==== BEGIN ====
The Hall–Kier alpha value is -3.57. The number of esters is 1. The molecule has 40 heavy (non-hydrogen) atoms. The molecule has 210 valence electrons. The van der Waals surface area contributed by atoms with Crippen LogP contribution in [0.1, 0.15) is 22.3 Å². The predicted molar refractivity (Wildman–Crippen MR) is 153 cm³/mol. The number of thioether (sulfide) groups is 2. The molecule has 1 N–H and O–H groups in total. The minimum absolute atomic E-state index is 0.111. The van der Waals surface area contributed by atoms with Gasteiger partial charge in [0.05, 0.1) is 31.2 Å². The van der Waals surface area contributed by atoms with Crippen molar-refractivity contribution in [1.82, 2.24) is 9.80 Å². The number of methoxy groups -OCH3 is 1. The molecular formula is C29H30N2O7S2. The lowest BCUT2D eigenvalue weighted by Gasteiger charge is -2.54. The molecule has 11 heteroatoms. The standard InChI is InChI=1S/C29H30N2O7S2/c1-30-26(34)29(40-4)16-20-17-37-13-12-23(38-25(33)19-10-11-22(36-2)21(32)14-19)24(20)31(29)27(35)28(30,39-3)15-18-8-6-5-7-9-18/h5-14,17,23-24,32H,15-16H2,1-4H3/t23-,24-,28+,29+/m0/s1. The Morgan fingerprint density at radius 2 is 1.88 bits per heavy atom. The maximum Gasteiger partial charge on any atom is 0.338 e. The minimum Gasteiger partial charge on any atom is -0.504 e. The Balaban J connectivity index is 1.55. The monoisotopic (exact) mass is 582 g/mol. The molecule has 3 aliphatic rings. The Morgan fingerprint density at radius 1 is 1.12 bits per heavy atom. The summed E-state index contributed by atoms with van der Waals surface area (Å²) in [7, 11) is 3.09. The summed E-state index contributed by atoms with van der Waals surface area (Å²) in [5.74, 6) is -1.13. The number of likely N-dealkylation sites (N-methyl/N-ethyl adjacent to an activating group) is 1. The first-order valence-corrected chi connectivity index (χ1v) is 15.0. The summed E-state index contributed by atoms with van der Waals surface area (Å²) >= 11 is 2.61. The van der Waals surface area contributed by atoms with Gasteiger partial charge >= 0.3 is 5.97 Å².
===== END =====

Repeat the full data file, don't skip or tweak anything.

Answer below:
The Hall–Kier alpha value is -3.57. The number of esters is 1. The molecule has 40 heavy (non-hydrogen) atoms. The molecule has 210 valence electrons. The van der Waals surface area contributed by atoms with Crippen LogP contribution in [0.1, 0.15) is 22.3 Å². The predicted molar refractivity (Wildman–Crippen MR) is 153 cm³/mol. The number of thioether (sulfide) groups is 2. The molecule has 1 N–H and O–H groups in total. The minimum absolute atomic E-state index is 0.111. The van der Waals surface area contributed by atoms with Gasteiger partial charge in [0.05, 0.1) is 31.2 Å². The van der Waals surface area contributed by atoms with Crippen molar-refractivity contribution in [1.82, 2.24) is 9.80 Å². The number of methoxy groups -OCH3 is 1. The molecular formula is C29H30N2O7S2. The lowest BCUT2D eigenvalue weighted by Gasteiger charge is -2.54. The molecule has 11 heteroatoms. The standard InChI is InChI=1S/C29H30N2O7S2/c1-30-26(34)29(40-4)16-20-17-37-13-12-23(38-25(33)19-10-11-22(36-2)21(32)14-19)24(20)31(29)27(35)28(30,39-3)15-18-8-6-5-7-9-18/h5-14,17,23-24,32H,15-16H2,1-4H3/t23-,24-,28+,29+/m0/s1. The Morgan fingerprint density at radius 2 is 1.88 bits per heavy atom. The maximum Gasteiger partial charge on any atom is 0.338 e. The minimum Gasteiger partial charge on any atom is -0.504 e. The Balaban J connectivity index is 1.55. The monoisotopic (exact) mass is 582 g/mol. The molecule has 3 aliphatic rings. The Morgan fingerprint density at radius 1 is 1.12 bits per heavy atom. The summed E-state index contributed by atoms with van der Waals surface area (Å²) in [7, 11) is 3.09. The summed E-state index contributed by atoms with van der Waals surface area (Å²) in [5.74, 6) is -1.13. The number of likely N-dealkylation sites (N-methyl/N-ethyl adjacent to an activating group) is 1. The first-order valence-corrected chi connectivity index (χ1v) is 15.0. The summed E-state index contributed by atoms with van der Waals surface area (Å²) >= 11 is 2.61. The van der Waals surface area contributed by atoms with Gasteiger partial charge >= 0.3 is 5.97 Å².